The Penn State’s Board of Trustees Finance, Business and Capital Committee met Thursday morning to recommend the approval of the budget and tuition plans for the 2017-2018 school year.
The meeting comes during the Board’s mid-summer committee and full board meetings at Penn State Harrisburg July 20 and July 21.
Tuition recommendations from the committee included a tuition increase at University Park, Abington Altoona, Berks, Erie, and Harrisburg, Brandywine, Hazleton, Lehigh Valley, Schuylkill, Scranton, York, and World campuses.
First and second year full-time students with Pennsylvania residency at the flagship campus will see a 2.74 percent increase ($232) per semester, and first and second year full-time non-Pennsylvania residents will see a 3.85 percent ($605) increase per semester, bringing the yearly increase to $464 and $1,210, respectively.
For first and second year full-time Pennsylvania residents at Abington Altoona, Berks, Erie, and Harrisburg, a 2.49 percent ($164) increase was proposed, with a 2.35 percent ($155) increase at the Brandywine, Hazleton, Lehigh Valley, Schuylkill, Scranton, York, and World campuses.
“In building the proposed 2017-18 operating budget, Penn State has placed the highest priority on keeping tuition increases as low as possible, while continuing to provide the highest quality educational experience for students,” said university president Eric Barron in a release Thursday. “The proposed budget, tuition and fees package reflects the University’s comprehensive and ongoing efforts to control the cost of a Penn State degree.”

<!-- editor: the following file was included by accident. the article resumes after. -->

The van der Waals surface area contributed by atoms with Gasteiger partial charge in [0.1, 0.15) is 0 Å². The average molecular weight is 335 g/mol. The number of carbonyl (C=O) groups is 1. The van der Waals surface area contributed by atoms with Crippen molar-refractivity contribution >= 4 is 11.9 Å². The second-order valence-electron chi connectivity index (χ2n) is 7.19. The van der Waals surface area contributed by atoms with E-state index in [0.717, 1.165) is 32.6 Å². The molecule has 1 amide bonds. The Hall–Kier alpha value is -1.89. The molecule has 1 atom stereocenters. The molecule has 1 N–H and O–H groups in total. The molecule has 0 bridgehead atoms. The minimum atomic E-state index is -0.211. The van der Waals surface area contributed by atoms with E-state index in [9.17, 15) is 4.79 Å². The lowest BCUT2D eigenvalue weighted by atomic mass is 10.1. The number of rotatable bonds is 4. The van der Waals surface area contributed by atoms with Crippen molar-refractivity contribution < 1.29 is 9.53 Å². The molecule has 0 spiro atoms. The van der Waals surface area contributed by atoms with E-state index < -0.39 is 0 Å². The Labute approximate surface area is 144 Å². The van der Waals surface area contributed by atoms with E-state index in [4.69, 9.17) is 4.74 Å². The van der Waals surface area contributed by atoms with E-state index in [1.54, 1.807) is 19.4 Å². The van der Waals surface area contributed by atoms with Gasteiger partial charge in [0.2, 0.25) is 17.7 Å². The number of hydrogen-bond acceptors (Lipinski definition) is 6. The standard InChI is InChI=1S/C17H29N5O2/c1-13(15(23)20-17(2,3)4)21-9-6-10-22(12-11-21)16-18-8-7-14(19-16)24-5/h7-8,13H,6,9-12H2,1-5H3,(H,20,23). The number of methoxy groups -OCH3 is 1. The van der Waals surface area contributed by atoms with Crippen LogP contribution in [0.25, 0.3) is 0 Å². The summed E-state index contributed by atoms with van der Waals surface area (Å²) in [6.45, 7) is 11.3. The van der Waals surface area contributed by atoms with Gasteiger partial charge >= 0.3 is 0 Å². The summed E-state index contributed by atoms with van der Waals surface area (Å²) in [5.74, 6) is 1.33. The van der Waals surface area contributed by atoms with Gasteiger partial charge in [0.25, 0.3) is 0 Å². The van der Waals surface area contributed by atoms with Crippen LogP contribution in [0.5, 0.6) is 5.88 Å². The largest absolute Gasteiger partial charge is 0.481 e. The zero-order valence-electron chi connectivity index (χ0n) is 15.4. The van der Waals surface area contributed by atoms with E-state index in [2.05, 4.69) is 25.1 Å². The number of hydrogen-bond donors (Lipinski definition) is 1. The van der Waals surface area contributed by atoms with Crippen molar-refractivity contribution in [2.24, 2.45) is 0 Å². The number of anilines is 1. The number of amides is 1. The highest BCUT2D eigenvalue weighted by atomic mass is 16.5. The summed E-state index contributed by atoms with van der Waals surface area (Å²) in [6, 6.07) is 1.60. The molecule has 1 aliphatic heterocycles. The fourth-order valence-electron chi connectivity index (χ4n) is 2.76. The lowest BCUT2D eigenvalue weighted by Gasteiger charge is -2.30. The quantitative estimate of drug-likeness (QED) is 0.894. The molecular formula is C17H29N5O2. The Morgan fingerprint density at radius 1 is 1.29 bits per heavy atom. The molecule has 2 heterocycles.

The numbers come a month after the PA Auditor General published an audit of Penn State, dismayed at tuition costs.
In it, he declared that Penn State “has a tuition problem” which has and will continue to threaten Penn State’s ability to follow through on its mission as a Land-Grant institution, that being to provide an affordable education to its residents. Penn State President Eric Barron also released a response to the Auditor General’s report, pushing back against many of the claims.
Pennsylvania’s governor and legislator have not yet passed a bill for the Pennsylvania budget yet, which includes appropriations for universities related to the state. Appropriations are expected to total $318 million dollars of the universities budget.
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This article has been updated to include a quote from university president Eric Barron.